Debbonnaire Kovacs, Dec. 17, 2014   I have tried—tried often—tried hard—to imagine what it really would have been like. I can’t. But I still try.


I’m a young girl somewhere in Israel. I’ve been taught my whole life to add to my daily prayers that I might be the mother of the Messiah, but as I’ve grown, I’ve begun to wonder if I really would like that if it happened. I mean, after all, he’s going to be a great military ruler. He’ll deliver us from the Romans, and bring Israel back to the fabled greatness it enjoyed under David and Solomon. Greater, even. Maybe we’ll rule Rome!

That would all be very exciting, I’m sure. It would be an unspeakable honor to be the mother of such a ruler. But I doubt I’d like it.

I have friends with babies now. They get scared when their sons get sick, when they get splinters, when they fall down and cut their lips because they’ve been chasing each other with pretend swords made out of sticks. One lost her son, four years old, to an infection that set in from just such a minor injury.

I have brothers. One was involved in an uprising in a nearby village. One Roman soldier—one!—acted like he owned the earth. They always do that. Josiah knows it. But he was so angry. Nothing anyone said could stop him, or his friends, from rushing the soldier. They were tied to posts in the square and whipped until they fell unconscious.

One died.

My brother is recovering, but I doubt he’ll ever be the same.

Part of me would love to bring into the world one who will put an end to such atrocities. Most of me doesn’t want to have to live through the accomplishment of such a goal.

Most of me just wants to live in peaceful obscurity.


…Elisabeth is pregnant! Old Elisabeth! I’m not sure which was greater, the joy for her dream come true, or the shock. It’s as if Mother Sarah came to life again. Gray-haired, wrinkled, and swelling. She says it’s not the Messiah, but I’m not sure.

Then one of her young relatives came to visit her. I was there, helping Elisabeth get ready for company. I saw Mary arrive, and Elisabeth’s joy as she ran to greet her. I smiled, too, at the look of joy and excitement on both their faces. And then…there was this moment. This…I can’t describe it. This moment.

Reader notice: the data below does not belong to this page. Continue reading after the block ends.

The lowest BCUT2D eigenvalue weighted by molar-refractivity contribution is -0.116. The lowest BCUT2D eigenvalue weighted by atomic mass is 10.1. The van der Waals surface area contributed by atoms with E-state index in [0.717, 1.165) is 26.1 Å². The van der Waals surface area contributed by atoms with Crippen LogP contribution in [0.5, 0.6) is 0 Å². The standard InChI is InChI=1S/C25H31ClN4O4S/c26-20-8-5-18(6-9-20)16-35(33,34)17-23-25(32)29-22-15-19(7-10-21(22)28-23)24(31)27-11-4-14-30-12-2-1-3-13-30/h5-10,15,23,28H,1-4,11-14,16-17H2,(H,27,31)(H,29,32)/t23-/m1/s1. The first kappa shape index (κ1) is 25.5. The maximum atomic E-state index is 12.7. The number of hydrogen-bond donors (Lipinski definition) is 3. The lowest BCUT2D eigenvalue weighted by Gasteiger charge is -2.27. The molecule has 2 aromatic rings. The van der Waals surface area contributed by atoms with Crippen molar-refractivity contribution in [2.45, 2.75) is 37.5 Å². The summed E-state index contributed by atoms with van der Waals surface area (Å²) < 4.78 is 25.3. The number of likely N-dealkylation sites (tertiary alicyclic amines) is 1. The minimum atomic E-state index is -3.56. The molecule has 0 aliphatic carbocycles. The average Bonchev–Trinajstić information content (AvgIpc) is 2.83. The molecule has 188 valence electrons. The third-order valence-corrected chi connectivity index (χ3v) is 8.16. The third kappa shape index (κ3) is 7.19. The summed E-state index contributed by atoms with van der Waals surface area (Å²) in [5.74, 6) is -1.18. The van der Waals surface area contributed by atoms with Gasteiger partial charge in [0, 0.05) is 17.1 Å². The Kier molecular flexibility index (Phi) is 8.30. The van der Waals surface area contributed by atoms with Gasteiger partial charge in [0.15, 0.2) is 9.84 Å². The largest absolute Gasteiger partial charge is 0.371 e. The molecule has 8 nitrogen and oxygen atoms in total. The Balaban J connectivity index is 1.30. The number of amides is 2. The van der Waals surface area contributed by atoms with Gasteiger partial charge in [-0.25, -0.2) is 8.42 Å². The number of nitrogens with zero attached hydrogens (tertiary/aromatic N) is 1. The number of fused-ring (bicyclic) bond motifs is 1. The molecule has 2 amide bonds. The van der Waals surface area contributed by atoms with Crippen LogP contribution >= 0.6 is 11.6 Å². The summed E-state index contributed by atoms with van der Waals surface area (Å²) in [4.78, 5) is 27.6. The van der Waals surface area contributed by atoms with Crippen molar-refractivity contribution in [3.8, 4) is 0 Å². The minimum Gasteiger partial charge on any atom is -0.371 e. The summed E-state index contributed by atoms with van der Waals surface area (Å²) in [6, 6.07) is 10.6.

Elisabeth stopped and grabbed her belly. She stared at Mary, and I swear her face glowed. She cried out,

You’re so blessed among women,
and the babe in your womb, also blessed!
And why am I so blessed that
the mother of my Lord visits me?

She said more, but I don’t remember. I was in shock. And then Mary’s face glowed even brighter, and she spoke as I’ve always imagined a prophet would speak—as if she were taken up in some sort of holy ecstasy.

I’m bursting with God-news;
I’m dancing the song of my Savior God.
God took one good look at me, and look what happened—
I’m the most fortunate woman on earth!
What God has done for me will never be forgotten,
the God whose very name is holy, set apart from all others.

She said more, too, but…I think I’m still in shock. I’ve retreated to my chamber, to try to still my heart. Is this it? Is he here?!

She’s no older than I am! I wonder what she thinks, how she feels?

My heart won’t stop pounding….


Nope. Still can’t imagine it. I think it’s as astonishing, as unbelievable, as impossible to take in as it will be when we see that little cloud, coming closer, growing brighter…

When we pinch ourselves and gasp, “Is this it? Is he here?!”


Bible quotes from The Message, Luke 1